Workers march during a May Day rally in Kuala Lumpur amid news of an announcement on minimum wage
Malaysia will introduce a minimum wage for the first time in a move to bolster incomes amid rising living costs and speculation of a snap general election, a report said Tuesday.
An estimated 3.2 million workers are expected to gain from the move but labour unions, which have been battling for a minimum wage for the past 15 years, described the base rate as too little.
Private sector workers in peninsular Malaysia will receive a minimum salary of 900 ringgit ($297) a month while workers in the states of Sabah and Sarawak on Borneo island will get 800 ringgit.
"This is a special present from the federal government to all employees of our beloved country," Prime Minister Najib Razak was quoted as saying by the Star newspaper as he marked Labour Day.
Najib is trying to woo voters back to his ruling National Front coalition, which has governed Malaysia since independence in 1957, and speculation is rife that he could call polls as early as June. The due date is March 2013.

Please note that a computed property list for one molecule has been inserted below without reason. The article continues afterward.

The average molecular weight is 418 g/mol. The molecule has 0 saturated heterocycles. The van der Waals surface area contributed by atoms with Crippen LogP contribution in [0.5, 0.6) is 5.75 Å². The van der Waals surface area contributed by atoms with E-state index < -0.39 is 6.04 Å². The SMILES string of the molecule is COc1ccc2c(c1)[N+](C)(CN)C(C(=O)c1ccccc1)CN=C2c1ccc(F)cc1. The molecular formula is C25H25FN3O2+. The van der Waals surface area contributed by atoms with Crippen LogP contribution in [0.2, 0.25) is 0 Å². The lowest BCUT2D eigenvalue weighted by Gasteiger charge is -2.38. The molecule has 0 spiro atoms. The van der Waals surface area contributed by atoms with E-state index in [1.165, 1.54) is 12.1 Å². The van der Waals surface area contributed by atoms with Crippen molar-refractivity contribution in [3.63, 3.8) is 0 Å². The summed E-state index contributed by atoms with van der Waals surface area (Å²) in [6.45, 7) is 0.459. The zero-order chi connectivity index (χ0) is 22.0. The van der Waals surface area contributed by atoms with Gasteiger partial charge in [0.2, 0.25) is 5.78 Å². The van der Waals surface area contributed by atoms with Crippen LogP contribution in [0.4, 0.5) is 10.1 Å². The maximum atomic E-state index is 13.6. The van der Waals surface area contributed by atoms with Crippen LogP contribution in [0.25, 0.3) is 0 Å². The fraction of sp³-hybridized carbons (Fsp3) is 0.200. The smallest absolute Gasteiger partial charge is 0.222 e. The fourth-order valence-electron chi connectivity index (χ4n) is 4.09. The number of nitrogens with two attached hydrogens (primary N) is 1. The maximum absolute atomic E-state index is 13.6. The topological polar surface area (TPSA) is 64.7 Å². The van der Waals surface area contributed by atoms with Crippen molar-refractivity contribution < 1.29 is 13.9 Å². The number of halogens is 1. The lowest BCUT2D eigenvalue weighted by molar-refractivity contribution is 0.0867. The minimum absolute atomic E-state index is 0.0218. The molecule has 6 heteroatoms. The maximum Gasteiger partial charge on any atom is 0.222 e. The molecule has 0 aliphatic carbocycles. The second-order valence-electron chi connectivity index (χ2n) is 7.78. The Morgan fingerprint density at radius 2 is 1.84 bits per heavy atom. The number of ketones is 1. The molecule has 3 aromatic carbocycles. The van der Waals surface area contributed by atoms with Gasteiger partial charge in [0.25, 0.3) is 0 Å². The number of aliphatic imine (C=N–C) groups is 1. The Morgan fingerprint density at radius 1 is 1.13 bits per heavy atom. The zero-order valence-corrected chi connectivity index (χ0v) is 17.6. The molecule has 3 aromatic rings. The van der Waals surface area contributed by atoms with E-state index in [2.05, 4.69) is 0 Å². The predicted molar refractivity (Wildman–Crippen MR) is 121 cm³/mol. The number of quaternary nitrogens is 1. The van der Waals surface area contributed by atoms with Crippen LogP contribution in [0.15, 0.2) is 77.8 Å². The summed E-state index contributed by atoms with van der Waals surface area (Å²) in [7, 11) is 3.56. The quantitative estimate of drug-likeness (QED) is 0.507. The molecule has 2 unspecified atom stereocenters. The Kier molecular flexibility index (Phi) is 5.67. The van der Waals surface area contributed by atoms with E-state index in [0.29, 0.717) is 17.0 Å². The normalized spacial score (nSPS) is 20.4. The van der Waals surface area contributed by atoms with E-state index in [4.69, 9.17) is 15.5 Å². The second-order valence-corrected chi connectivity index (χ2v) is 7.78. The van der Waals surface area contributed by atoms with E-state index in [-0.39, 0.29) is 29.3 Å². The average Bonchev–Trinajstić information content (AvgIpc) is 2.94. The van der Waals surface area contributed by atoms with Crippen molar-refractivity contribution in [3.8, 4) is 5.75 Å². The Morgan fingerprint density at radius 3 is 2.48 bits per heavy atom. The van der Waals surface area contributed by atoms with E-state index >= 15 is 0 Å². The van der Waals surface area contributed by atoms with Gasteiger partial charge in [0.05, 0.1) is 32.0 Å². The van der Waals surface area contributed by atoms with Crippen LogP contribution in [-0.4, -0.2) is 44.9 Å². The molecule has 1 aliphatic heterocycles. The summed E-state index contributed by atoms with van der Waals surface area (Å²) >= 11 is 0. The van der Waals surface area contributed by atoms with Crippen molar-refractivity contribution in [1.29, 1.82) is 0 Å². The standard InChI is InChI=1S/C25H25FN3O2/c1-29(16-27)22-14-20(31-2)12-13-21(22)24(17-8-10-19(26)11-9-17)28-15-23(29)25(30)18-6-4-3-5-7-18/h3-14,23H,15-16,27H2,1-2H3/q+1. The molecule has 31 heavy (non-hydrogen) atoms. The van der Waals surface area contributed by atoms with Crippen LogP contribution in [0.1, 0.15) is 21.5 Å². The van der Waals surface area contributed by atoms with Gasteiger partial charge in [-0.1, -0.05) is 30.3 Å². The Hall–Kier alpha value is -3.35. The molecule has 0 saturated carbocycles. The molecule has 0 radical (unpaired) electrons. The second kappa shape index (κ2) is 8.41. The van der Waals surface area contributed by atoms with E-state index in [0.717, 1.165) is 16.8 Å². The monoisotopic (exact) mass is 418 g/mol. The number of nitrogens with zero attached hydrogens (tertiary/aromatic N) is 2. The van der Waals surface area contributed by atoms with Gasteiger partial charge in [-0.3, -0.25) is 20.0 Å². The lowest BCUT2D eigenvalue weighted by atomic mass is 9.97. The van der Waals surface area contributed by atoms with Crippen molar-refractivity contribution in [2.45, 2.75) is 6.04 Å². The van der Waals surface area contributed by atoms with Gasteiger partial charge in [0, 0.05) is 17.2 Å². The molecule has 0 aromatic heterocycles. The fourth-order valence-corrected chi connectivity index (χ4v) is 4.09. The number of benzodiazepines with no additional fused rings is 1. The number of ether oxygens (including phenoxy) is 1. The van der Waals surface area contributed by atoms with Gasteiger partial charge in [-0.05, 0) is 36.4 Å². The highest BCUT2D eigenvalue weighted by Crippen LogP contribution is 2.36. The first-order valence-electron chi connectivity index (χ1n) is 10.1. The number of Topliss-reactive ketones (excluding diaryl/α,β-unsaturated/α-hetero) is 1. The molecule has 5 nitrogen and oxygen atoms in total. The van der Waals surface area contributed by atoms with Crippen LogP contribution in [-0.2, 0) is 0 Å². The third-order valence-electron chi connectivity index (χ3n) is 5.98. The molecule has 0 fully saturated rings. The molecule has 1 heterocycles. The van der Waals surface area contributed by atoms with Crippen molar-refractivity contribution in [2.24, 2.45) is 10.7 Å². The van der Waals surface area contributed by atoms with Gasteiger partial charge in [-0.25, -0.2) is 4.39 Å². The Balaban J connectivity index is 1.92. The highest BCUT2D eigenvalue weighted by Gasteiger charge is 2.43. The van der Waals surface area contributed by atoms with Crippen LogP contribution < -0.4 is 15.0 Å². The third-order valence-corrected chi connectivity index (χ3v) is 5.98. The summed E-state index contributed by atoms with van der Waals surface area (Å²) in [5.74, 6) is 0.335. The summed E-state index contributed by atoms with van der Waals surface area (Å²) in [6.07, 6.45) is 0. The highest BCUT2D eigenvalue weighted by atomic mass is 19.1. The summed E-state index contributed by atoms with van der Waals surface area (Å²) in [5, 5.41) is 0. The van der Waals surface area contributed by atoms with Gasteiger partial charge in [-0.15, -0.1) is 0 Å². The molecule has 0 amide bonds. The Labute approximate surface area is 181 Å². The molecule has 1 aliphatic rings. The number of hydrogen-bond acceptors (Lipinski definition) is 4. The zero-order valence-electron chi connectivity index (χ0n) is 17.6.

At the weekend police in Kuala Lumpur fired tear-gas at thousands of protesters calling for the elections to be free and fair and urging the government to clean up the electoral roll.
Malaysia, a trading nation, primarily in electronic parts, palm oil and oil, is South East Asia's third-largest economy and has set a goal to achieve rich nation status by 2020.
Awang Ibrahim, general-secretary of the Union of Beverage Industry Workers, said he was disappointed with the level of the minimum wage.
"The Malaysian Trades Union Congress asked for a 1,200 ringgit minimum wage 15 years ago and I believe the amount announced by the prime minister is insufficient for those living in cities," he said.
Najib did not set a fixed timeline for the implementation of the new policy. He said it could start from October and small businesses may be given a 12-month grace period to adjust to the new system.
The Socialist party criticised Najib for not setting a definite starting date.
"The most alarming feature of this announcement is that there is no actual time set to implement this minimum wage policy," S.Arutchelvan, secretary-general of the party said in a statement.
"With Najib's constant flip flopping, we would never see the daylight for this policy."